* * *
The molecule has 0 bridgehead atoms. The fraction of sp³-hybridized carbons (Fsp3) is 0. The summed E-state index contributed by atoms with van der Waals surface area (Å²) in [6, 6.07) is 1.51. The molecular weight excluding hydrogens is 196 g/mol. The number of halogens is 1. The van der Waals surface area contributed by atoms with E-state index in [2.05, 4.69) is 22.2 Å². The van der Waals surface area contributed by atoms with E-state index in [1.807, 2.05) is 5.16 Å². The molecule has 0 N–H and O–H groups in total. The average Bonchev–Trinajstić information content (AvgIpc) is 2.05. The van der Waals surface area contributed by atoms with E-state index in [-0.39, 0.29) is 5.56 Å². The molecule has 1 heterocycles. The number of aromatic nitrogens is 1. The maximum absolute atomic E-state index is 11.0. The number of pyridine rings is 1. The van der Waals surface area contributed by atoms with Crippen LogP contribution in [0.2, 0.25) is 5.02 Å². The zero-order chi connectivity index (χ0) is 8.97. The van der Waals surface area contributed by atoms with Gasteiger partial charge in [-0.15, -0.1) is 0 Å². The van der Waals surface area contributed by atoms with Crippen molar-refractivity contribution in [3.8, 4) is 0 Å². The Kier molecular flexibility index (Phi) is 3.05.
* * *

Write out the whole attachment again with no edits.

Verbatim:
The molecule has 0 bridgehead atoms. The fraction of sp³-hybridized carbons (Fsp3) is 0. The summed E-state index contributed by atoms with van der Waals surface area (Å²) in [6, 6.07) is 1.51. The molecular weight excluding hydrogens is 196 g/mol. The number of halogens is 1. The van der Waals surface area contributed by atoms with E-state index in [2.05, 4.69) is 22.2 Å². The van der Waals surface area contributed by atoms with E-state index in [1.807, 2.05) is 5.16 Å². The molecule has 0 N–H and O–H groups in total. The average Bonchev–Trinajstić information content (AvgIpc) is 2.05. The van der Waals surface area contributed by atoms with E-state index in [-0.39, 0.29) is 5.56 Å². The molecule has 1 heterocycles. The number of aromatic nitrogens is 1. The maximum absolute atomic E-state index is 11.0. The number of pyridine rings is 1. The van der Waals surface area contributed by atoms with Crippen LogP contribution in [0.2, 0.25) is 5.02 Å². The zero-order chi connectivity index (χ0) is 8.97. The van der Waals surface area contributed by atoms with Gasteiger partial charge in [-0.15, -0.1) is 0 Å². The van der Waals surface area contributed by atoms with Crippen molar-refractivity contribution in [3.8, 4) is 0 Å². The Kier molecular flexibility index (Phi) is 3.05.